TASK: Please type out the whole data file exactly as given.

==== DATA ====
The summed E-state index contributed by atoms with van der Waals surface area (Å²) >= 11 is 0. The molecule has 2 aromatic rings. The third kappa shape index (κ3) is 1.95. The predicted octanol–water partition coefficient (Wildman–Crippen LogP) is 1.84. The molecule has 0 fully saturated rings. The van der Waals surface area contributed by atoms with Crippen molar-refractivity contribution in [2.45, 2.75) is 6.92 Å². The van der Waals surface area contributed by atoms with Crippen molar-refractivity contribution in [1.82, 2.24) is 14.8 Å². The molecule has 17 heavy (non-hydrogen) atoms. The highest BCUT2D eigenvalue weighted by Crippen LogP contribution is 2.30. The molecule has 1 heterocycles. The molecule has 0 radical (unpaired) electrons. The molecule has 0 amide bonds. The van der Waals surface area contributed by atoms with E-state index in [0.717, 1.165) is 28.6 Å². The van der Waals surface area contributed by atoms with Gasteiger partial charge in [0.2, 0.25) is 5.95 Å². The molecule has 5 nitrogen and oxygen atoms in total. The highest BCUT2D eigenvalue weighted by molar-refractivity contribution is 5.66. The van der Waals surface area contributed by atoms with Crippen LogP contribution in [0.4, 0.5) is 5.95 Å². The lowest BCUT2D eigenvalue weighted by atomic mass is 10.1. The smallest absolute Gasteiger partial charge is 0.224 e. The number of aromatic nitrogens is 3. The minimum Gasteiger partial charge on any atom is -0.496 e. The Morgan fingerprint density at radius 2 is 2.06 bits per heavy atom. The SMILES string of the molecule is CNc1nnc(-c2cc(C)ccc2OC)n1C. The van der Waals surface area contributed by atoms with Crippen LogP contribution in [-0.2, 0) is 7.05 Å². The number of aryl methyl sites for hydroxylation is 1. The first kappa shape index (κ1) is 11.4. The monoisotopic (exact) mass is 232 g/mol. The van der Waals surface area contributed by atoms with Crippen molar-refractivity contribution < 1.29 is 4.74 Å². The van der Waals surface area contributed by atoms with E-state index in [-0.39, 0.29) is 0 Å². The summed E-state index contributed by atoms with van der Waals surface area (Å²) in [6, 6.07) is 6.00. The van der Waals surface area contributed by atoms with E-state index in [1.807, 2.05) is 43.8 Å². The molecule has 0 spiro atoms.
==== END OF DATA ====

The summed E-state index contributed by atoms with van der Waals surface area (Å²) >= 11 is 0. The molecule has 2 aromatic rings. The third kappa shape index (κ3) is 1.95. The predicted octanol–water partition coefficient (Wildman–Crippen LogP) is 1.84. The molecule has 0 fully saturated rings. The van der Waals surface area contributed by atoms with Crippen molar-refractivity contribution in [2.45, 2.75) is 6.92 Å². The van der Waals surface area contributed by atoms with Crippen molar-refractivity contribution in [1.82, 2.24) is 14.8 Å². The molecule has 17 heavy (non-hydrogen) atoms. The highest BCUT2D eigenvalue weighted by Crippen LogP contribution is 2.30. The molecule has 1 heterocycles. The molecule has 0 radical (unpaired) electrons. The molecule has 0 amide bonds. The van der Waals surface area contributed by atoms with E-state index in [0.717, 1.165) is 28.6 Å². The van der Waals surface area contributed by atoms with Gasteiger partial charge in [0.2, 0.25) is 5.95 Å². The molecule has 5 nitrogen and oxygen atoms in total. The highest BCUT2D eigenvalue weighted by molar-refractivity contribution is 5.66. The van der Waals surface area contributed by atoms with Crippen LogP contribution in [0.4, 0.5) is 5.95 Å². The lowest BCUT2D eigenvalue weighted by atomic mass is 10.1. The smallest absolute Gasteiger partial charge is 0.224 e. The number of aromatic nitrogens is 3. The minimum Gasteiger partial charge on any atom is -0.496 e. The Morgan fingerprint density at radius 2 is 2.06 bits per heavy atom. The SMILES string of the molecule is CNc1nnc(-c2cc(C)ccc2OC)n1C. The van der Waals surface area contributed by atoms with Crippen LogP contribution in [-0.2, 0) is 7.05 Å². The number of aryl methyl sites for hydroxylation is 1. The first kappa shape index (κ1) is 11.4. The monoisotopic (exact) mass is 232 g/mol. The van der Waals surface area contributed by atoms with Crippen molar-refractivity contribution < 1.29 is 4.74 Å². The van der Waals surface area contributed by atoms with E-state index in [-0.39, 0.29) is 0 Å². The summed E-state index contributed by atoms with van der Waals surface area (Å²) in [6, 6.07) is 6.00. The van der Waals surface area contributed by atoms with E-state index in [1.807, 2.05) is 43.8 Å². The molecule has 0 spiro atoms.